A simple offspring-to-mother size ratio predicts post-reproductive lifespan

Publication Year


Journal Article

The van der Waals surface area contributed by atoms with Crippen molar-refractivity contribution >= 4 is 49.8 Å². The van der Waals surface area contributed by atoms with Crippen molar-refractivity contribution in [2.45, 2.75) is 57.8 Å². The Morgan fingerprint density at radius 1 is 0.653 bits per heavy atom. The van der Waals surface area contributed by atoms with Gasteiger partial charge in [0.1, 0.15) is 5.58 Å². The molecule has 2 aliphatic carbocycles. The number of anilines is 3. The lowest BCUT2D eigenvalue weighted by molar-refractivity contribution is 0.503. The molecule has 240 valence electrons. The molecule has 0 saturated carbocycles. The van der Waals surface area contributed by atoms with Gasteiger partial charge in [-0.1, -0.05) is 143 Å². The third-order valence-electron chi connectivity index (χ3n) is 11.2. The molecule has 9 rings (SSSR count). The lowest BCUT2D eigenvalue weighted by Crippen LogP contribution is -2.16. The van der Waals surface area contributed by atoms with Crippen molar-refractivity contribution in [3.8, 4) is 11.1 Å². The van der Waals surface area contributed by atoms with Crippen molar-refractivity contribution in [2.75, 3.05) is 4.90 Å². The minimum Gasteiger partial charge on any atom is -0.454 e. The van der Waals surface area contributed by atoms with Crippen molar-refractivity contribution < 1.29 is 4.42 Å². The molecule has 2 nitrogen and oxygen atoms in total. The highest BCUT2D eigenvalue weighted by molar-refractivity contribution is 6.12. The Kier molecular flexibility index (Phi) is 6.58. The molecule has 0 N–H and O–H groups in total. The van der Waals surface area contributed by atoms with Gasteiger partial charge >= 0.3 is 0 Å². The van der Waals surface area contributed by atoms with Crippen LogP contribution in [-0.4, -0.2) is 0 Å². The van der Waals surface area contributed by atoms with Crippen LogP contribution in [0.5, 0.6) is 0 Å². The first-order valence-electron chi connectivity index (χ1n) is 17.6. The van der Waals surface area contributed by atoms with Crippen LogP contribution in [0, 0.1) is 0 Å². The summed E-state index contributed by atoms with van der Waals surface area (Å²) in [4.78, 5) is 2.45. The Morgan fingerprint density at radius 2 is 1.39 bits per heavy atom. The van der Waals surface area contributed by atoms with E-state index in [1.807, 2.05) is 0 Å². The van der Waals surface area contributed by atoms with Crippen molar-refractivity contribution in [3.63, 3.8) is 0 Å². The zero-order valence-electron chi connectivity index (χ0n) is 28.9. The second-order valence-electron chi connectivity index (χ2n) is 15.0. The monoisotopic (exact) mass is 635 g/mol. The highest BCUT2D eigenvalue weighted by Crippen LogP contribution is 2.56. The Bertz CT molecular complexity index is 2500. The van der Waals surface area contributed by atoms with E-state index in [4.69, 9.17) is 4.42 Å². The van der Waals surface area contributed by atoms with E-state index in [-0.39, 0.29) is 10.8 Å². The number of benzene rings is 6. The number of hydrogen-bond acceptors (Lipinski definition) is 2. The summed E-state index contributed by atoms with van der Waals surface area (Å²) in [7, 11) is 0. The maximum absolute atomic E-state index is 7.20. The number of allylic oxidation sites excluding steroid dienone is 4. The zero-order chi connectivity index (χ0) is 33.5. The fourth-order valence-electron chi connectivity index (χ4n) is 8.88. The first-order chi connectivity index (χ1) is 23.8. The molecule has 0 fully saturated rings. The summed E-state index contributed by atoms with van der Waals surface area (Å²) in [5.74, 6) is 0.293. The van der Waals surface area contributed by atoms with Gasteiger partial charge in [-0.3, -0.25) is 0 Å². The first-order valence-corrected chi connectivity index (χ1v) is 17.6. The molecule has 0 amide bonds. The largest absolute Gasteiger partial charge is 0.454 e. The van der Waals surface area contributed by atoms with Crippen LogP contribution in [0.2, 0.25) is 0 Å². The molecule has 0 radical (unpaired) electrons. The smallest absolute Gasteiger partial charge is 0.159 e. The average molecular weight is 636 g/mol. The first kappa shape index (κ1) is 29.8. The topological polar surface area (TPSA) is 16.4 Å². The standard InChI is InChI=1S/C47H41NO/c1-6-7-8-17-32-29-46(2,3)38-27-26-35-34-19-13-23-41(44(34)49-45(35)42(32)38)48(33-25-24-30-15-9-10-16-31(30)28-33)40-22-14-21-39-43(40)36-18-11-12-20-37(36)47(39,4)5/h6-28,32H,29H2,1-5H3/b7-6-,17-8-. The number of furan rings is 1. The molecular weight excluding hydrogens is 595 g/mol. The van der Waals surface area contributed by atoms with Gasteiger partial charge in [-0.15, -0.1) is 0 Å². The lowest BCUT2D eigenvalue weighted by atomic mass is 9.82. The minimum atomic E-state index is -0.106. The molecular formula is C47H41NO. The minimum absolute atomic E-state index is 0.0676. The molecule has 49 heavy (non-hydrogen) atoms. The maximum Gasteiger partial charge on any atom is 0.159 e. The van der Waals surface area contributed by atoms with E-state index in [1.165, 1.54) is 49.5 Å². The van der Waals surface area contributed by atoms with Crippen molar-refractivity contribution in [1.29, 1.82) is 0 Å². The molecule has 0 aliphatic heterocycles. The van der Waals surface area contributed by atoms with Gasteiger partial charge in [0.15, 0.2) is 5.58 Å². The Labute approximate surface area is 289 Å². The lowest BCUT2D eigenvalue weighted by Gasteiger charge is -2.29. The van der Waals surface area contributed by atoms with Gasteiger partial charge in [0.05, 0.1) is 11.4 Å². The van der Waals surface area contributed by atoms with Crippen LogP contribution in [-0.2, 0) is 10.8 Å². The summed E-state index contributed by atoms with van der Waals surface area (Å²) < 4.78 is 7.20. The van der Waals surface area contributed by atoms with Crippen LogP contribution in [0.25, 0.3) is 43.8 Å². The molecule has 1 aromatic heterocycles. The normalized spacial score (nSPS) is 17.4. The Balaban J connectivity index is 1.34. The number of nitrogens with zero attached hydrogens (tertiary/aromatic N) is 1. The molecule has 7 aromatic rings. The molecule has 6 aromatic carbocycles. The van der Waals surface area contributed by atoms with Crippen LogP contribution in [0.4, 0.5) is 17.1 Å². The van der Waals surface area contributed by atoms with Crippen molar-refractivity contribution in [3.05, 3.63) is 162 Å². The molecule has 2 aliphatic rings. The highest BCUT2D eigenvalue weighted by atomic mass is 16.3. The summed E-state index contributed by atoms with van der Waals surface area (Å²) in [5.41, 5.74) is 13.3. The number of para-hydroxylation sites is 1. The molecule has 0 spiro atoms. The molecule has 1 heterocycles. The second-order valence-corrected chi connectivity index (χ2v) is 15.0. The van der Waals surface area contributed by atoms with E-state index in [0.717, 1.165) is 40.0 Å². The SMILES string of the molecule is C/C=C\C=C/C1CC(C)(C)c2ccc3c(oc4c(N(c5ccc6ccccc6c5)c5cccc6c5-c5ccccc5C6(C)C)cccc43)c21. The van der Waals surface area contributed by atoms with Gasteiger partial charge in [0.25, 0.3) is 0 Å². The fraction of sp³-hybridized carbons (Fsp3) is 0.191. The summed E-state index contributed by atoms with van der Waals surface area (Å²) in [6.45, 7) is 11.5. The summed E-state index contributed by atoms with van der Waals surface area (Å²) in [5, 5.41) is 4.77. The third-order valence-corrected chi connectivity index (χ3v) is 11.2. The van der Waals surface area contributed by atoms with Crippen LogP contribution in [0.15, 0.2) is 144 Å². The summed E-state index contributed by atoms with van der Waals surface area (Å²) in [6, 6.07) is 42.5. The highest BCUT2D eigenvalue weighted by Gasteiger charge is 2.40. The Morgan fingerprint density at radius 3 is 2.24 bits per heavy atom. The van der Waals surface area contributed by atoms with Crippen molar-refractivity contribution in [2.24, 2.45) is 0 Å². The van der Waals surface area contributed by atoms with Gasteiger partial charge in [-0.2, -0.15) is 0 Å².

Why do many animals live well beyond their reproductive period? This seems counter to the theory that the fraction of life spent reproducing should be maximized in order to maximize the number of offspring produced in each generation. To resolve this paradox, hypotheses have been developed that evoke parental or grandparental care as reasons for post-reproductive life (e.g., the Mother and Grandmother Hypotheses). However, these hypotheses fail to explain the presence of post-reproductive life in organisms that do not care for their young, such as Caenorhabditis elegans. Here we show that a candidate proxy of the stress of childbirth explains a large portion of the variance in post-reproductive lifespans across many species. A remarkably simple metric, the offspring ratio (ratio of the size or weight of offspring to that of the mother) explained 77% of the variance of the post-reproductive lifespan in a sample drawn from widely dispersed taxa. Our results suggest that the stress of childbirth is an important and conserved determinant of post-reproductive lifespan. Thus, long post-reproductive lifespan may simply be a byproduct of the somatic health required for reproduction of large progeny, regardless of parental care.